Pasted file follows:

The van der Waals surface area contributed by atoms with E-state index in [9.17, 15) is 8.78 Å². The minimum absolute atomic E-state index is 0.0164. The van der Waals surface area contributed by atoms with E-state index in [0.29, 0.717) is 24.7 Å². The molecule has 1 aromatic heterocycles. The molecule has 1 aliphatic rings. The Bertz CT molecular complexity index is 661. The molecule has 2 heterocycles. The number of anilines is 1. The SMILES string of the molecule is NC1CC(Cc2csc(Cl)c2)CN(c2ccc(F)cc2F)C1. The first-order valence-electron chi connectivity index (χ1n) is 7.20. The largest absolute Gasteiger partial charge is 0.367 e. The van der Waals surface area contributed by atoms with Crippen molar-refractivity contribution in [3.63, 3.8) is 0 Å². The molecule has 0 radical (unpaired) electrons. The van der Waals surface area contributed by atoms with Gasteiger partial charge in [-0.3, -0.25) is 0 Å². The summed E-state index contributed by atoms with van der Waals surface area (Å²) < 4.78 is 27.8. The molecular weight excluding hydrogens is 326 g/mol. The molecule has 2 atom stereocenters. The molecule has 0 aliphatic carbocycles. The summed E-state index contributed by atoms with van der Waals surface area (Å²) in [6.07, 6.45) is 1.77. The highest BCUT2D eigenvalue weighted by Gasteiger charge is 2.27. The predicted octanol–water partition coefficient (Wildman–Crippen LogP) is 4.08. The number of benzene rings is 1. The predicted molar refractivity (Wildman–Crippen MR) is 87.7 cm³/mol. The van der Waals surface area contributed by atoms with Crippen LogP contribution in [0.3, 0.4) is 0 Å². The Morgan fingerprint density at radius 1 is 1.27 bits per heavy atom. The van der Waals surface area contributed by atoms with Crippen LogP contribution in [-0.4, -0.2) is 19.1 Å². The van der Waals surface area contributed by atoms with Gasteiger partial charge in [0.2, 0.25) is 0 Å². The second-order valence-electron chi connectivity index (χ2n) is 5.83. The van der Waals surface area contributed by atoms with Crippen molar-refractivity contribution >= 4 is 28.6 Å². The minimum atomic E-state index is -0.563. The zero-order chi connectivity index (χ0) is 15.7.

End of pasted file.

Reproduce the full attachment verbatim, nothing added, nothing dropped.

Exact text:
The van der Waals surface area contributed by atoms with E-state index in [9.17, 15) is 8.78 Å². The minimum absolute atomic E-state index is 0.0164. The van der Waals surface area contributed by atoms with E-state index in [0.29, 0.717) is 24.7 Å². The molecule has 1 aromatic heterocycles. The molecule has 1 aliphatic rings. The Bertz CT molecular complexity index is 661. The molecule has 2 heterocycles. The number of anilines is 1. The SMILES string of the molecule is NC1CC(Cc2csc(Cl)c2)CN(c2ccc(F)cc2F)C1. The first-order valence-electron chi connectivity index (χ1n) is 7.20. The largest absolute Gasteiger partial charge is 0.367 e. The van der Waals surface area contributed by atoms with Crippen molar-refractivity contribution in [3.63, 3.8) is 0 Å². The molecule has 0 radical (unpaired) electrons. The van der Waals surface area contributed by atoms with Gasteiger partial charge in [-0.3, -0.25) is 0 Å². The summed E-state index contributed by atoms with van der Waals surface area (Å²) < 4.78 is 27.8. The molecular weight excluding hydrogens is 326 g/mol. The molecule has 2 atom stereocenters. The molecule has 0 aliphatic carbocycles. The summed E-state index contributed by atoms with van der Waals surface area (Å²) in [6.07, 6.45) is 1.77. The highest BCUT2D eigenvalue weighted by Gasteiger charge is 2.27. The predicted octanol–water partition coefficient (Wildman–Crippen LogP) is 4.08. The number of benzene rings is 1. The predicted molar refractivity (Wildman–Crippen MR) is 87.7 cm³/mol. The van der Waals surface area contributed by atoms with Crippen LogP contribution in [0.3, 0.4) is 0 Å². The Morgan fingerprint density at radius 1 is 1.27 bits per heavy atom. The van der Waals surface area contributed by atoms with Crippen LogP contribution in [-0.4, -0.2) is 19.1 Å². The van der Waals surface area contributed by atoms with Gasteiger partial charge in [0.2, 0.25) is 0 Å². The second-order valence-electron chi connectivity index (χ2n) is 5.83. The van der Waals surface area contributed by atoms with Crippen molar-refractivity contribution >= 4 is 28.6 Å². The minimum atomic E-state index is -0.563. The zero-order chi connectivity index (χ0) is 15.7.